Martha, Ogbomosho Baptist Hospital, ca. 1950
My mother was set free today, at the age of ninety-two and a half, the last fourteen months completely bed-ridden, the last five years essentially blind. My brother and his wife kept her in their home, gave her exceptional, loving care.
These years of captivity were so wrong. This was a woman delighted to be told she resembled a butterfly. Always moving. She loved dancing, though as a Baptist she couldn't. A petite Southern lady -- always a lady, and like the archetypal Southern lady, tough, unable to understand "you can't" -- who intended to become a professional organist, and who became instead a missionary doctor. She thought, when she and my father arrived at the Ogbomosho Baptist Hospital in September 1946, that she was to take care of obstetrics and gynecology. Those were the good days, when she had some preparation for what she encountered.
The picture above is of my mother in the women's ward of the hospital. For long periods of time she was the only doctor for a million square miles, and most days, even when she did surgery, she saw two hundred patients in clinic. The first four years there was no electricity -- my father put that in, for the hospital and the mission station -- and night emergencies occurred in the presence of kerosene lamps, night surgery with the headlights from a car. Every single night she was wakened at least once by the distant knock of a bicycle pedal against the frame, the waver of a lantern, as a hospital messenger brought word of an emergency that couldn't wait till morning.
At every chance she got, she pushed oranges, fingernail brushes, beans. Nutrition, sanitation, and the difference between right and wrong. She taught piano lessons, Sunday School lessons, planted seed boxes and directed the gardener who raised most of our food. She taught me from kindergarten into the middle of my second year of high school -- piano, blood typing, Latin. In free time, she learned astronomy and read about mountain climbing. She could name every peak when we flew over the Alps. She knew the name of every constellation and star we could see from our front porch in Ogbomosho, and when she explained the light-years she talked about the music she would hear up there in Heaven.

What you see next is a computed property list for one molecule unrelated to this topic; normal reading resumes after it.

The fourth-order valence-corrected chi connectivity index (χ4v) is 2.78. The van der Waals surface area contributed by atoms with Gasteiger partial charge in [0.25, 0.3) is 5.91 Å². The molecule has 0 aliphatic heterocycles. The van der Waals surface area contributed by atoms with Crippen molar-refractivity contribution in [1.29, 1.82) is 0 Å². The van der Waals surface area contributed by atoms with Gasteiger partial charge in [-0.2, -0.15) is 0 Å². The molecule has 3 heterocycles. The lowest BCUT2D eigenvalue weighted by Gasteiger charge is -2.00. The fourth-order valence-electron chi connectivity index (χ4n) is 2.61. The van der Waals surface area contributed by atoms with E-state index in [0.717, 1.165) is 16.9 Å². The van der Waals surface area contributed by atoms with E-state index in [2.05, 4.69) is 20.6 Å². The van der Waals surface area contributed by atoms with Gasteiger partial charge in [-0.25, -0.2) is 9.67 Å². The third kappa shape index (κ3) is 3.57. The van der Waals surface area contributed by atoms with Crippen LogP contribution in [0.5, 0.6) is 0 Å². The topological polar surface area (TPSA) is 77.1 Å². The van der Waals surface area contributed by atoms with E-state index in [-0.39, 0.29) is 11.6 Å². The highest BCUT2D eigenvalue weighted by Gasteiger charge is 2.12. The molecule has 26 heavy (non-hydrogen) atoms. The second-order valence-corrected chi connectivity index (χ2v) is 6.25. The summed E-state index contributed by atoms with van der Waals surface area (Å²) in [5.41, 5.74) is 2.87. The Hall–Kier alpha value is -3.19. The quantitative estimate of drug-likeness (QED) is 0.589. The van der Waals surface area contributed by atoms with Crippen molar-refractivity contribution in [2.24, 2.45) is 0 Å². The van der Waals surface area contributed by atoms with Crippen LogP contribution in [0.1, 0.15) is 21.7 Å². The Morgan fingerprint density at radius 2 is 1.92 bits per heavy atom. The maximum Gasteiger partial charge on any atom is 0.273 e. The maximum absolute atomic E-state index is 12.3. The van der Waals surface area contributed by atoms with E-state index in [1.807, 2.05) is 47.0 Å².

In the 40s and 50s, even missionaries could afford household help, so she taught someone to read and to cook. She taught herself to make bread on a wood stove so she could teach him. We had formal meals, cloth napkins, a steward in brass buttons. The floors gleamed. She loved color, flowers. Our house was always prettier, more ordered than almost any other house we saw.
For a woman who had given more than fifty years to healing, it was great injustice for her to be trapped by a deteriorating mind, blinded in one eye by a careless eye surgeon, unable to walk on legs that had cycled for 40 years, danced, run up and down stairs, taken brisk daily walks. A women who wept over the beauty of light barely able to distinguish between light and dark, though sometimes she could catch an intense red. A woman disciplined about the emotions she showed, determined we would not learn fear, she was ravaged by sundowner syndrome. An obstetrician, she nearly bled to death in childbirth because there was no obstetrician available when she gave birth in Nigeria to my brother. A surgeon, she underwent at least 7 major operations herself, and knew all about the pain, the submission, the fear.
There is one last operation, today, when her brain is removed and sent in ice to a researcher who is studying brain changes in dementia.
We go to what we love. My mother dances today with the Lord of the Dance to the music of the spheres. My mother is become light.